Source: Birthday Present By David Bird
In my piece in yesterday’s bulletin, I described the notion of a nett swing. That’s when you have a chance to gain IMPs but fail to do so and lose IMPs instead. Nett swings can be around 30 IMPs on big deals. I did not have long to wait for the fi rst sizeable nett swing in the Slava Cup. This was board 6 at Table 1:
North’s 2 was natural and East’s Support Double showed 3-card spade support. West might have signed off in 2 but made the stronger move of 2. Gromov now bid the Unusual NT, inviting partner to advance in one of the minors. I was expecting South to bid 3, but I did mention in voice commentary on Bridge Base that some players would pass 2NT. To my surprise Dubinin took this option. My next prediction was that West would bid 3. Wrong again, he bid a bold 4.
The cards lie well for this contract and it seemed that South’s pass of the Unusual NT had given away the position of the J. +620 figured to be a useful swing for East-West. Declarer won the K lead with the ace and led the 10, South winning with the ace. After a club to the ace and a club back, I rather thought that West would play South for AJx, after his refusal to bid a minor on the second round. No, a spade was played to the king and the game went one down for a loss of 10 IMPs against the datum of -280. Making the game would have been a gain of 8 IMPs, so it was a nett swing of 18. Perhaps the opponents knew that it was Gromov’s birthday (I am told) and thought that a present was in order.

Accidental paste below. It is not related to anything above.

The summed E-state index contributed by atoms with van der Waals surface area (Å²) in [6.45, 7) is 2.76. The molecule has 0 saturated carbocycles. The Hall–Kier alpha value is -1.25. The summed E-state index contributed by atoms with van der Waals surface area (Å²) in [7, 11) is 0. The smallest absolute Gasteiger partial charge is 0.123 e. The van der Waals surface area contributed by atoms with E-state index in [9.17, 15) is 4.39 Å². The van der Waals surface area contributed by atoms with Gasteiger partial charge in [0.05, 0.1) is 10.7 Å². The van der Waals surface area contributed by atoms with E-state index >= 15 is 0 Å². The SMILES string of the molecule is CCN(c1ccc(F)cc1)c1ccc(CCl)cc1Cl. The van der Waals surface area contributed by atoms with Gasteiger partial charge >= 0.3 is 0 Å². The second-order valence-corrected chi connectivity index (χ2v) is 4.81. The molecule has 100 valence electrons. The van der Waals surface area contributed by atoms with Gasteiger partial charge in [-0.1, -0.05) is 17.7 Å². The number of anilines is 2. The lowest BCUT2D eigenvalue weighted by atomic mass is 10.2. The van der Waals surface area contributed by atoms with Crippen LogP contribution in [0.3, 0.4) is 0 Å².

Right, how many of you know what a Biltcliffe Coup is? It is not very common because to achieve it you have to perform the following five conditions:
- The opponents stop in a part-score
- You protect with a bid in the pass-out seat
- The opponents then bid game
- You double them … and they make it.
Many years ago, I coined the term after a player called Biltcliffe (a member of Eric Crowhurst’s team) who achieved the coup three times in a single match. You can imagine how excited I was when on board 21, there was potential for a Biltcliffe Coup:
Board 21. Dealer North. N/S Vul.
A pre-emptive raise to 3, when vulnerable against not, shows a fair amount of playing strength and I expected South to raise to 4. No, it was another case of commentator’s curse and he passed. One by one the fi rst four conditions of the Biltcliffe Coup were fulfilled. My heart rate went up considerably, you will understand. Now, would they make it? Say they lost a heart and a diamond. Declarer would then surely only lose one club – leading towards the queen and then finessing the 10. Yes!
Declarer won the K lead and led a diamond to the king and ace. When a trump was returned, he thought for a while and then played the queen, losing to the king. Back came the 8 to the jack and ace and the contract was home. Hurray! My heart rate has nearly returned to normal.